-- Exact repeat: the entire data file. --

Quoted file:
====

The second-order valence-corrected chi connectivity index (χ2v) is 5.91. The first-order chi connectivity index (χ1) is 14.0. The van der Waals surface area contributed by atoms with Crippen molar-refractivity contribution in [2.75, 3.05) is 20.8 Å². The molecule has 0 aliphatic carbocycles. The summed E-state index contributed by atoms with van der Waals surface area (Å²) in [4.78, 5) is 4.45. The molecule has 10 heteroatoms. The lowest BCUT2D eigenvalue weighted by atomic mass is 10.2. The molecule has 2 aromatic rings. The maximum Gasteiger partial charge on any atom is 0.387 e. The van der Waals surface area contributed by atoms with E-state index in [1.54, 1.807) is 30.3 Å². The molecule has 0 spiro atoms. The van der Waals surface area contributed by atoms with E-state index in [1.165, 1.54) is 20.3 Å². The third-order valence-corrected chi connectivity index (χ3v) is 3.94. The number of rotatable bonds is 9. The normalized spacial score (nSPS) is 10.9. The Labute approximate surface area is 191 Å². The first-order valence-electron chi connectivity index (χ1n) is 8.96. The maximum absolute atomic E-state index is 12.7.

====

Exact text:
The second-order valence-corrected chi connectivity index (χ2v) is 5.91. The first-order chi connectivity index (χ1) is 14.0. The van der Waals surface area contributed by atoms with Crippen molar-refractivity contribution in [2.75, 3.05) is 20.8 Å². The molecule has 0 aliphatic carbocycles. The summed E-state index contributed by atoms with van der Waals surface area (Å²) in [4.78, 5) is 4.45. The molecule has 10 heteroatoms. The lowest BCUT2D eigenvalue weighted by atomic mass is 10.2. The molecule has 2 aromatic rings. The maximum Gasteiger partial charge on any atom is 0.387 e. The van der Waals surface area contributed by atoms with E-state index in [1.54, 1.807) is 30.3 Å². The molecule has 0 spiro atoms. The van der Waals surface area contributed by atoms with E-state index in [1.165, 1.54) is 20.3 Å². The third-order valence-corrected chi connectivity index (χ3v) is 3.94. The number of rotatable bonds is 9. The normalized spacial score (nSPS) is 10.9. The Labute approximate surface area is 191 Å². The first-order valence-electron chi connectivity index (χ1n) is 8.96. The maximum absolute atomic E-state index is 12.7.